Too-big-to-fail datapoint of the day

By Felix Salmon
October 15, 2009
he company's own headline:

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Good luck to any mere mortal trying to make sense of Citi’s earning announcement today. Here’s the company’s own headline:

Citigroup Reports Third Quarter Net Income of $101 Million

Loss Per Share of $0.27 Included $(0.18) Impact of Exchange Offers

The headline itself, incidentally, comes with the first of four footnotes that Citi felt the need to append to the earnings release. But the main point is that none of this makes any sense. How can you have positive net income while you have negative income per share? Because of the impact of exchange offers? Well, partially — but they account for only 18 cents of the 27-cent net loss.

There’s not much more clarity in the rest of the release, although there are some big numbers: a negative $1.7 billion “credit value adjustment” to revenues at Citicorp; and a further $8 billion of credit losses, which becomes $11 billion in “managed credit losses”. (How Citi contrived to lose so much money on the credit front during one of the best quarters for credit in living memory is not explained.) And then there’s this:

Deposits were $833 billion, up $28 billion from the second quarter of 2009. Deposit growth was strong in both Transaction Services and Regional Consumer Banking.

That’s not a typo: Citigroup really does have $833 billion in deposits, and they’re growing. Most of those deposits are international, but that doesn’t mean there isn’t moral hazard there: everybody in the world knows that Citi is too big to fail, and therefore one of the safest places they can possibly deposit their millions.

A year ago, I was worried that Citi might lose its deposit base; instead, it’s grown since then, and has become one of the biggest moral-hazard plays in finance. No bank should ever have that many deposits — but you can be sure that regulators are going to do nothing about it. Citi needs that cheap retail funding.


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There is no such thing as cheap retail funding anymore. With rates so low, in order to still attract savers, you need to pay up. Good chance Citi is losing money on most of their retail deposits compared to where they can borrow for instance at the fed. However, it looks better to have that retail funding and also it cross sells better.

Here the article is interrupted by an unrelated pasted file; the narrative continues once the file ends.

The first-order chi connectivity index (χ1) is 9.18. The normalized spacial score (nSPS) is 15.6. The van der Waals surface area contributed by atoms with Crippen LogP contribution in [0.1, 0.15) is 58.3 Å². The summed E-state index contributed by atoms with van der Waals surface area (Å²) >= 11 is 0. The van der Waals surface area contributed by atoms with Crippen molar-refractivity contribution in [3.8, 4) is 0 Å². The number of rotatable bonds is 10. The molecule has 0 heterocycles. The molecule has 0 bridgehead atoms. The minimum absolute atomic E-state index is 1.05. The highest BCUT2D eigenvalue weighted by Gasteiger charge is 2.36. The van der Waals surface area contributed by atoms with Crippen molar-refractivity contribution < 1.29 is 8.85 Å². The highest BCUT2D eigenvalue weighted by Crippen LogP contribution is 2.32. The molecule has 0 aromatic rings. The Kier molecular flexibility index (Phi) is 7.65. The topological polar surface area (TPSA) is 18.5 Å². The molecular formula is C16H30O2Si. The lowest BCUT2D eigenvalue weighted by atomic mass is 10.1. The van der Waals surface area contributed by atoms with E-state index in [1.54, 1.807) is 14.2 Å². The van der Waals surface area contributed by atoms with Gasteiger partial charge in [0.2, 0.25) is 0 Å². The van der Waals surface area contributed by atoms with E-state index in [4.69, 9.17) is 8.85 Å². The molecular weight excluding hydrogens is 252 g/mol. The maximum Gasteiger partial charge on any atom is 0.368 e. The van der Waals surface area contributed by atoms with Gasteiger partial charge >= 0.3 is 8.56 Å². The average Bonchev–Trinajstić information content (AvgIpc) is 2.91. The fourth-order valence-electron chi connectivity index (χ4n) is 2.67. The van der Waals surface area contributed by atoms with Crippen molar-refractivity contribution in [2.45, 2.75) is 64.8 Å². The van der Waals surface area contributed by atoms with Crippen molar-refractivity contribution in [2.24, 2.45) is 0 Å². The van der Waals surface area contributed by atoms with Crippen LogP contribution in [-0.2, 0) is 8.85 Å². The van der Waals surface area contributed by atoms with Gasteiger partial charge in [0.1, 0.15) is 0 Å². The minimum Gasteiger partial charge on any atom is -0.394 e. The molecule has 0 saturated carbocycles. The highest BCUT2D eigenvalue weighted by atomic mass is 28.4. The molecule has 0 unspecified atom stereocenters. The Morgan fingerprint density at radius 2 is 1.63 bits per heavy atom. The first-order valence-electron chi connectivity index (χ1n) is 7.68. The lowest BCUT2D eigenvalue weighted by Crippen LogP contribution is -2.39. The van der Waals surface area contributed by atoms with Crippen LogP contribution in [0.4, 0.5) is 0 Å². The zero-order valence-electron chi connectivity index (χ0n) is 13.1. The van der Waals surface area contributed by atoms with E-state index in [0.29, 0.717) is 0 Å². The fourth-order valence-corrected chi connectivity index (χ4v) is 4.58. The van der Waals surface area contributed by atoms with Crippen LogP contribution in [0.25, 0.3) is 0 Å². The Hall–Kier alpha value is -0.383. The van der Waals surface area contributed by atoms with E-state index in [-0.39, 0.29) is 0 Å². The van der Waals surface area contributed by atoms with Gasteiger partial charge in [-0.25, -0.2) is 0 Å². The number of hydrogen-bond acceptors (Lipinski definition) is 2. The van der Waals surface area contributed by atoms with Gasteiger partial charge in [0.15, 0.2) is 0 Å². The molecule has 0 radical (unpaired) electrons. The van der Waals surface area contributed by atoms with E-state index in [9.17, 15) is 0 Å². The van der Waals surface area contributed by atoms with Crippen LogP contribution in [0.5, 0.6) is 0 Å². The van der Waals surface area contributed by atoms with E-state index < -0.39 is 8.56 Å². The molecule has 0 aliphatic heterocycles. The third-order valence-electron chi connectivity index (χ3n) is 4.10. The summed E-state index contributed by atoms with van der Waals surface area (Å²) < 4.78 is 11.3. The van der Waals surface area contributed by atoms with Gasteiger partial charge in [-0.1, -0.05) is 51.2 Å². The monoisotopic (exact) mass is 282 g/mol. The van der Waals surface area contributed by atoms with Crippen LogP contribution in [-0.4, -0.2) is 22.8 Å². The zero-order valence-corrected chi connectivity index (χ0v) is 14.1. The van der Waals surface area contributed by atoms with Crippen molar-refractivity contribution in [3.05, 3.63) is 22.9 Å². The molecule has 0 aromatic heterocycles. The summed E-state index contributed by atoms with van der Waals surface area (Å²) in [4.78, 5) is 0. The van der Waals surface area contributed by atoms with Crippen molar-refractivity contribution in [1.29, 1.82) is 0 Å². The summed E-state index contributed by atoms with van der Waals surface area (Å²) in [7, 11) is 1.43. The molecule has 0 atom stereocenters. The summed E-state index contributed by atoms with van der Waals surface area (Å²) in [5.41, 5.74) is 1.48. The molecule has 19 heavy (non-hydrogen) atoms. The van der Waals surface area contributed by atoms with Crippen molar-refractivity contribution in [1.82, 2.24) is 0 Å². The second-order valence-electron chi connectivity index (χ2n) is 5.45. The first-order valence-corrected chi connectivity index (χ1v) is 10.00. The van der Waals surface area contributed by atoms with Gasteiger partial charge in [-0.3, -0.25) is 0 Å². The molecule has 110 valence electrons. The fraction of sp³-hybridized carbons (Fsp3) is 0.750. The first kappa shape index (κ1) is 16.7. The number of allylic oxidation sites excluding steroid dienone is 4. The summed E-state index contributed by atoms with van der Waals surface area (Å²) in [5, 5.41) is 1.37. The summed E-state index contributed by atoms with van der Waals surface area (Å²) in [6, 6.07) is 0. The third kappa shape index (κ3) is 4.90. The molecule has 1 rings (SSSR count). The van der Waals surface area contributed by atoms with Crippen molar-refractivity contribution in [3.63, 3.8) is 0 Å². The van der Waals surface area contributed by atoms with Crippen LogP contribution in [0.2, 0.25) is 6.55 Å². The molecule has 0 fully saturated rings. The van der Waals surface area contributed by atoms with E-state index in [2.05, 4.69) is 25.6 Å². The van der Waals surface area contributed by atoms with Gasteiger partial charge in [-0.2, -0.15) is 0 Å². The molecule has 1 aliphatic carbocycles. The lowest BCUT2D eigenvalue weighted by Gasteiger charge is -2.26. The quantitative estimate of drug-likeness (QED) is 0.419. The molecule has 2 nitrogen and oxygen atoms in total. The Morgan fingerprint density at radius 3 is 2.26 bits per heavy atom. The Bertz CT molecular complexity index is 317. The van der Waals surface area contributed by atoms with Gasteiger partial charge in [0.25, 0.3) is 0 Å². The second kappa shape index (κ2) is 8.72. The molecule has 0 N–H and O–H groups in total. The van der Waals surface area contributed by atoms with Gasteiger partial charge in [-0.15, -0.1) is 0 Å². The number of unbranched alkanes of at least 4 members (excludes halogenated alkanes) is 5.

Posted by M | Report as abusive


Not quite sure where you’re getting your info at. Short term checking rates are ridiculously low as are FDIC insured CD rates. The rate on FDIC insured CD’s is pretty closely tied to the Fed funds rate and the discount rate set by the Fed. Savers are currently NOT getting much of anything for FDIC insured CDs, or SIPC protected money market funds are. Anything guaranteed by the government is not costing Citi diddly squat, and most deposits are in vehicles that are government guaranteed, as they have always been.

Posted by Structured Products Guy | Report as abusive

With the way banks cheat the public these days, it’s surprising any of them cannot have earnings per share in the stratosphere. If anyone in government had any decency, they would return to the boring, safe form of banking and regulation of days gone by. Alas, with globalization comes an army of international thieves and money used to control our country and it’s people. Since I’m too stupid to know what’s good for me, I’ll have to reflect on those days of the 70′s when I and my peers foretold this situation only to be reminded of our ignorance. Being right is little consolation when the ruling class maintains it’s refusal to recognize the obvious.

Posted by Not Unemployed anymore | Report as abusive

As of now, the NYT and the FT are financially literate enough to report Citi’s results as a loss. But both the WSJ and WaPo are repeating Citi’s press release spin about how a loss of 27 cents per share is a “profit.” And it’s not just their headline writers who are incapable of analyzing a press release – the articles themselves refer to earnings and profits.

Posted by FE | Report as abusive

Sounds to me like too much data and no clear numbers from the bean counters. Too soon to tell, as I see it.
I think CITI still has a ways to go in order to get their house in order. Look at how much competition got knocked out. If they can’t make it in this market they are probably done for when some stronger banks get organized. I think they were spread too thin and too many of their divisions were missmanaged.

Posted by f belz | Report as abusive

“How Citi contrived to lose so much money on the credit front during one of the best quarters for credit in living memory is not explained.”

Part of it is because Citi’s own credit improved during the quarter. CVA (the 1.7B number) is a valuation adjustment to the company’s derivatives book and to any liabilities they have elected to carry at fair value that reflects bilateral credit risk. By “bilateral” I mean that it reflects both the risk to Citi that their counterparties will default, as well as the risk to Citi’s counterparties that Citi itself will default. Because of the latter, when Citi’s credit spreads tighten (as they did in Q3 from 420bps to 200bps), they book CVA losses. Conversely (not to mention perversely), they book CVA gains when their spreads widen.

So, if I’m reading Sandrew’s comment correctly, the answer is that we are now past bookkeeping and into accounting, per the old joke. (In bookkeeping, the question is “What is the total?” In accounting, the question is “What do you want the total to be?”)

Posted by Ken | Report as abusive